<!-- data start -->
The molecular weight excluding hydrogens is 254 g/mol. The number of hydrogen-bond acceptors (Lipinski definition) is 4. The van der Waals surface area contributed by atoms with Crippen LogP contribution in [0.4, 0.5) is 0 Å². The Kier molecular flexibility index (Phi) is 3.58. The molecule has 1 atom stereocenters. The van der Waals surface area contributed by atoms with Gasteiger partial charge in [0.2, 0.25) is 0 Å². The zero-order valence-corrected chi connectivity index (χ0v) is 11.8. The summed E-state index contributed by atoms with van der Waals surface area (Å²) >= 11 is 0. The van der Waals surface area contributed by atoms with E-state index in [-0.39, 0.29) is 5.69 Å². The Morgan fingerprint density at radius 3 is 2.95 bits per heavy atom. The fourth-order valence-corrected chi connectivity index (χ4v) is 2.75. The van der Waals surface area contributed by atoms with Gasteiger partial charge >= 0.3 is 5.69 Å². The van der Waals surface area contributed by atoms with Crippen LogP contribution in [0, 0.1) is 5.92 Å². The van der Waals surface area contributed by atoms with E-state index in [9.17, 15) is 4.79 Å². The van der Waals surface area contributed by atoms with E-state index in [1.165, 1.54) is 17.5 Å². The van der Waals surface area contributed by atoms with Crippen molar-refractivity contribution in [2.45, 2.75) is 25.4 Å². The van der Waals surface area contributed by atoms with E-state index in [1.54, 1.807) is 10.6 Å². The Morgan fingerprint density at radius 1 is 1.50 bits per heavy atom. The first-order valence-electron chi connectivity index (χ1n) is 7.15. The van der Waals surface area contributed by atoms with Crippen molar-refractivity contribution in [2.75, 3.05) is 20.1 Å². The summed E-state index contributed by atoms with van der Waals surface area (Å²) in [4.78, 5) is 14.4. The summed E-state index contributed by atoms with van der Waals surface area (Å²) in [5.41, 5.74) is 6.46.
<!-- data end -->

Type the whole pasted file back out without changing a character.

The molecular weight excluding hydrogens is 254 g/mol. The number of hydrogen-bond acceptors (Lipinski definition) is 4. The van der Waals surface area contributed by atoms with Crippen LogP contribution in [0.4, 0.5) is 0 Å². The Kier molecular flexibility index (Phi) is 3.58. The molecule has 1 atom stereocenters. The van der Waals surface area contributed by atoms with Gasteiger partial charge in [0.2, 0.25) is 0 Å². The zero-order valence-corrected chi connectivity index (χ0v) is 11.8. The summed E-state index contributed by atoms with van der Waals surface area (Å²) >= 11 is 0. The van der Waals surface area contributed by atoms with E-state index in [-0.39, 0.29) is 5.69 Å². The Morgan fingerprint density at radius 3 is 2.95 bits per heavy atom. The fourth-order valence-corrected chi connectivity index (χ4v) is 2.75. The van der Waals surface area contributed by atoms with Gasteiger partial charge >= 0.3 is 5.69 Å². The van der Waals surface area contributed by atoms with Crippen LogP contribution in [0, 0.1) is 5.92 Å². The van der Waals surface area contributed by atoms with E-state index in [9.17, 15) is 4.79 Å². The van der Waals surface area contributed by atoms with E-state index in [1.165, 1.54) is 17.5 Å². The van der Waals surface area contributed by atoms with Crippen molar-refractivity contribution in [2.45, 2.75) is 25.4 Å². The van der Waals surface area contributed by atoms with E-state index in [1.54, 1.807) is 10.6 Å². The Morgan fingerprint density at radius 1 is 1.50 bits per heavy atom. The first-order valence-electron chi connectivity index (χ1n) is 7.15. The van der Waals surface area contributed by atoms with Crippen molar-refractivity contribution in [2.75, 3.05) is 20.1 Å². The summed E-state index contributed by atoms with van der Waals surface area (Å²) in [4.78, 5) is 14.4. The summed E-state index contributed by atoms with van der Waals surface area (Å²) in [5.41, 5.74) is 6.46.